Cinnamon Raisin Bread

>> Thursday, December 17, 2009

Wow. So this whole X-mas thing is next week. As in, a mere seven days away. And I'm definitely not ready. Last night after work, I trekked out to Target to do a little shopping, and it was an absolute madhouse. I'm sure it'll only get worse, but -- alas -- I didn't find anything I was looking for. Just too many decor items I wanted. Ugh! As well, we woke to several inches of unexpected snow this morning. It's chilly. It's slippery. It's not great running weather (unless you put spikes on your shoes, which we're both seriously thinking of investing in).

Guess it's time to indulge my other senses. Grow a layer of extra fat to stay warm. Well, hopefully not that last part. Tonight's gym activities include power yoga and intervals on the bike. Perhaps a mile or two on the tiny indoor track. But that drives me insane. I am, however, happy to report that I'm not confined only to the bike. My foot seems to be all better -- no joke. I'm looking forward to a 10 to 12 miler on Sunday, depending on the temperature.


This recipe is from the Martha Stewart Baking Handbook -- a GREAT cookbook that I highly, highly recommend. (Actually, I think I've already recommended it. But it's early, so I'll just do it again.) The recipe in the book yields two loaves. However, I halved it (which is what I'm providing below), and it turned out great. As well, I've provided the more "normal" ingredients in parentheses (as well as some specific ingredient suggestions), but I made it vegan and, again, it turned out GREAT.

What you'll need . . .

. . . for the bread:
  • 1 1/8 tsp active dry yeast
  • 1 cup warm soy milk (about 110F)
  • 1 lb 1 oz (about 3 1/4 cups) bread flour, plus more for dusting
  • 1/2 stick (1/4 cup) Earth Balance or butter, room temperature, cut into pieces, plus more for pan
  • 1/4 cup sugar (In the Raw works well)
  • 2 tablespoons water + 1 tablespoon canola oil + 2 teaspoons baking powder (or one large egg)
  • 1 1/4 tsp salt (I used coarse, Kosher salt)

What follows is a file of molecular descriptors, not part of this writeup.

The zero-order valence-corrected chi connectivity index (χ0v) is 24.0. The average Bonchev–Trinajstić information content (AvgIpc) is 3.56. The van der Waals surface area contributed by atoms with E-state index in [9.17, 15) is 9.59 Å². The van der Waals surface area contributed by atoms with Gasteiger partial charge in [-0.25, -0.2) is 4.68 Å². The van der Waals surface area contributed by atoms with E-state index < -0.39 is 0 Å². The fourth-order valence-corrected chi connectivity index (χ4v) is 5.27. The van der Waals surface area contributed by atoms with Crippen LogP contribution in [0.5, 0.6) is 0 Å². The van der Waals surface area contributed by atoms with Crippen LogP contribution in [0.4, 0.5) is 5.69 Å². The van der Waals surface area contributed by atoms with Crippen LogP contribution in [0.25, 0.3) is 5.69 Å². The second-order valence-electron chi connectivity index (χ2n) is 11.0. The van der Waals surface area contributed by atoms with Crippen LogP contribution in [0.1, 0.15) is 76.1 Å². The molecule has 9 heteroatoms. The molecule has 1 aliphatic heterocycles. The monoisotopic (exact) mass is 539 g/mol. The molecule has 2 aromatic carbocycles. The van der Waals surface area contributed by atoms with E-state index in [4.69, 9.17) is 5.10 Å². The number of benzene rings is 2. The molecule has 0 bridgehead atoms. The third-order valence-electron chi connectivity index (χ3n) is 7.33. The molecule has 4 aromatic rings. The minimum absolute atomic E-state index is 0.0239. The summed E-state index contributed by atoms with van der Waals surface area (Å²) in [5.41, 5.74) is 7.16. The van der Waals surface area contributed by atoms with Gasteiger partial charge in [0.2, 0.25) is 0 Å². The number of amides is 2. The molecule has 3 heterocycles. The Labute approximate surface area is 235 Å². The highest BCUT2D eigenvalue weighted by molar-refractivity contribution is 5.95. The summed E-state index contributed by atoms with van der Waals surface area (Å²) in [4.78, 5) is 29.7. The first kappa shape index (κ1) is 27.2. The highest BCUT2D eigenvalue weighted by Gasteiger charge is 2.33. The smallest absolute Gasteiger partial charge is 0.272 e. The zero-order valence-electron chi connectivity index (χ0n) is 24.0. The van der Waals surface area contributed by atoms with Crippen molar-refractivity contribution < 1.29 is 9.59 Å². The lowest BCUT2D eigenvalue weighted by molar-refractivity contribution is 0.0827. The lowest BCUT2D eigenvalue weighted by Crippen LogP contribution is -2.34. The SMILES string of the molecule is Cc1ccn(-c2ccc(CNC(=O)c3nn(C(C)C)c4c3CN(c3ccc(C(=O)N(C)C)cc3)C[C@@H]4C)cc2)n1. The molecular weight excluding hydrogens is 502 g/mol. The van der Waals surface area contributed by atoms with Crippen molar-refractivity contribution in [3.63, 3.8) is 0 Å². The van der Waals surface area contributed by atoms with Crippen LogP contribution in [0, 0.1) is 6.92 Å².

• 1/2 cup raisins
  • 1/2 tbsp ground cinnamon

. . . for the filling:
  • 3/4 cups sugar (In the Raw works well)
  • 1 tbsp ground cinnamon
  • 1 tbsp water

Method . . .

  1. Make the dough: In the bowl of an electric mixer, sprinkle the yeast over the warm milk; whisk to combine. Add the flour, Earth Balance (or butter), sugar, cinnamon, water + canola oil + baking powder (or egg), and salt. Attach bowl to mixer fitted with the dough hook. Mix on low speed until all the ingredients are well combined, about 3 minutes. Raise the speed to medium-low, and continue to mix until the dough is uniformly smooth and pulls away from the sides of the bowl, about 3 minutes more
  2. Turn out the dough onto a lightly floured work surface. Pat out dough into a 9 inch round, about 1 1/4 inches thick. Sprinkle with raisins and knead until they are just incorporated. Place the dough in a lightly oiled bowl, and cover with an oiled sheet of plastic wrap; let rise in a warm place until doubled in bulk, about 1 hour.
  3. Return the dough to a lightly floured work surface, and pat into a round. Fold in the following manner: Fold the bottom third of the dough up, the top third down, and the right and left sides over, tapping the dough after each fold to release excess flour, and pressing down to seal. Return the dough to the bowl, seam side down, and let rise again -- covered -- until doubled in bulk, about 40 minutes.
  4. Make the filling: Combine sugar and cinnamon with water in a small bowl. Return the dough to a lightly floured work surface. Roll out one half to a 12 by 10 inch rectangle and sprinkle with the filling.
  5. Generously butter a 9x5 inch loaf pan; set aside. With a short end of the rectangle facing you, fold in both long sides of the dough, about 1 inch. Then roll the dough toward you, gently pressing as you go to form a tight log. Gently roll the log back and forth to seal the seam. Place the loaf in a prepared pan, seam side down. Cover pan loosely with lightly oiled plastic wrap, and let rest in a warm place until dough rises just above the rim of the pan, about 30 minutes. Meanwhile, preheat the oven to 425 degrees F.
  6. Transfer pan to a rimmed baking sheet. Bake, rotating pan halfway through, until loaf is golden brown, about 45 minutes (for me, it took 40 minutes). If the tops begin to brown too quickly, tent with aluminum foil -- and I did have to do this.
  7. Turn out the bread onto a wire rack to cool completely before slicing. This is important because ALL of the sugar mixture shoots out if you don't wait. It's a delicious landslide, but just wait, and yours will turn out better. :) The bread can be kept at room temperature up to 4 days, in a tightly sealed container.
Like what you just read? You can subscribe to the feed of these posts or follow us on Twitter to be the first to know what the (never home)makers are up to. And we’ll love you forever <3

Post a Comment

Related Posts Plugin for WordPress, Blogger...

About This Blog Registered & Protected

© 2009-2014 by the (never home)makers
All content on this blog is copyrighted.

Want to publish our pics, tips, or tricks?
Contact us! []

We value transparency. Links on this page may contain affiliates. In addition, please see our disclosure policy regarding sponsored posts.

  © Blogger template Simple n' Sweet by 2009

Back to TOP  

Blogging tips